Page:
Lorne Fultonberg: Has this influenced your work at all?

Bobby LeFebre: Yeah absolutely. I have definitely written about this issue that's happening to all of us trying to make sense of it, trying to even just sort of contextualize my own feelings around it. And again, always thinking about who's being impacted most, who's not, why is that, and that has led to a lot of contemplative work. So I think that we are finding ways to create and we're finding ways to address this and poetry is definitely one way that we do that. And I think people go to poetry in times of confusion [and] strife, because it is able to translate some of those messages in ways that are easier or more emotionally available to consume. So, it's been good.

Lorne Fultonberg: How have you viewed the role of poetry and the role of the arts during times of crisis?

Bobby LeFebre: I think that art and the way that we perform this sort of identity in a lot of ways, is really the cornerstone of our culture. We go back and we look at ancient civilizations, we look at their literature, we look at their art, we look at what they left behind, and again, it's really a way for us to translate our existence in these ways. And no better way than now to employ those aesthetics and ways to help tell the story [be]cause I think that ultimately 20 years from now when we come back to these moments, art will be at the forefront of our conversations. It'll be the theater that comes up, it'll be the poems we made, the visual art that muralists created, it'll be the dances and the songs that we will go back to to remind us of what our existence was at that time. I think that now we're trying to find a way to continue that in this new way that we're going to be forced to live [in], and it'll be very interesting to see how we adapt to new circumstances.

Lorne Fultonberg: On a more micro level, something that I've noticed during this pandemic is people returning to hobbies or passions that they left behind or maybe they're getting into something new. My mom for example has always wanted to write poetry and enrolled in a Zoom poetry class.

Bobby LeFebre: Wow.

Lorne Fultonberg: I was wondering what you thought for people who are getting started in writing poetry or even just starting to read it and understand it. Any advice?

Bobby LeFebre: Yeah, you know what, I think that for far too long and for far too many people, I feel like poetry is this sort of thing that people feel is behind their reach or comprehension. And I feel like that has largely been due to the connotation that we've given to it. It's existed in a weird high brow sort of thing, and it doesn't really have to be that. Again, I think the primary purpose of poetry, of good poetry, I feel is communication. And if you're not communicating with folks, if poetry isn’t connecting, then it's really not doing anything besides serving as a stroke to the ego, and I think that that's not what poets really intend to do. So the more that people find themselves into it, starting to read it, figuring out what types of styles and writers that they like, what type of voice they like to hear, what topics really resonate with them—there's a connection that they make, and I think that connection really sparks, in some people, the desire to begin to express their own feelings and to write their own, so I think it's great. I think it's great that people are picking up new hobbies and reading and connecting with poetry in new ways.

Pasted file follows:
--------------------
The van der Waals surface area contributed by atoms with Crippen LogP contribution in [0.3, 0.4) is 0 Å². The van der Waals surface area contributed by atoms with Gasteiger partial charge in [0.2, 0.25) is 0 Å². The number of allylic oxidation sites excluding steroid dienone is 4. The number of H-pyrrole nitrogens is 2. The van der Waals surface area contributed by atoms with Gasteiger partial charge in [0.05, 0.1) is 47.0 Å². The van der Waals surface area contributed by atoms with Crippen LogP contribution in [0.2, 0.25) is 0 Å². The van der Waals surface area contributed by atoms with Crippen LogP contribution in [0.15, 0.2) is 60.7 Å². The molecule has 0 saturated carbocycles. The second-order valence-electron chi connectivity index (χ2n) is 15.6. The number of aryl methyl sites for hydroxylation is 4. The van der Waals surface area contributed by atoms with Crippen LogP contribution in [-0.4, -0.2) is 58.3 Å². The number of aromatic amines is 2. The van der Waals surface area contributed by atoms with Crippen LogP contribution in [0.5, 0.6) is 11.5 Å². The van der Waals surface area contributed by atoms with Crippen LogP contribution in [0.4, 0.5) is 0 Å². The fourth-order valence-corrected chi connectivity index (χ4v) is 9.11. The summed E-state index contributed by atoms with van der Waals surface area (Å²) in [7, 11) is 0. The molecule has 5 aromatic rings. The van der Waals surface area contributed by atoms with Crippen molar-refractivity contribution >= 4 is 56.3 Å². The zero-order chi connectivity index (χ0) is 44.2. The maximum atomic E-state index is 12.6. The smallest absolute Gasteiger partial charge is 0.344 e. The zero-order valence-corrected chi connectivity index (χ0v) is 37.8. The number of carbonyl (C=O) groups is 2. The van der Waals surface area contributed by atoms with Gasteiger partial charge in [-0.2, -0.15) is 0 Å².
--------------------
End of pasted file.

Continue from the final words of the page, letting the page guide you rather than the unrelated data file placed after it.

Lorne Fultonberg: Not only do you write poetry, but you also are an actor and you perform. What's the difference between writing a poem and performing a poem?

Bobby LeFebre: Writing poetry is a very solitary act. I think James Baldwin talked about the writer's curse and that we're alone so much pretending that we don't need anyone but ultimately if there's no audience, if there's no listener, if there's no reader, what are we doing? And so the process of writing is very personal, it's very solitary. But the performance, the reading of it is the opposite. It's that bridge, the performance of the poem, the reading of the poem is the bridge between that solitary and that communal aspect that has always occupied this space of poetry. In a modern context, we're getting more to a performative nature of poetry. Performance poetry is [and] has been for the last 10, 20 years, really been taking off. There are things like slam poetry that young people gravitate toward and it's really this marriage of writing and performance as well as community building. There's definitely [a] connection between the solitary aspect of writing it and creating it and that personalized vision turning into a collective experience.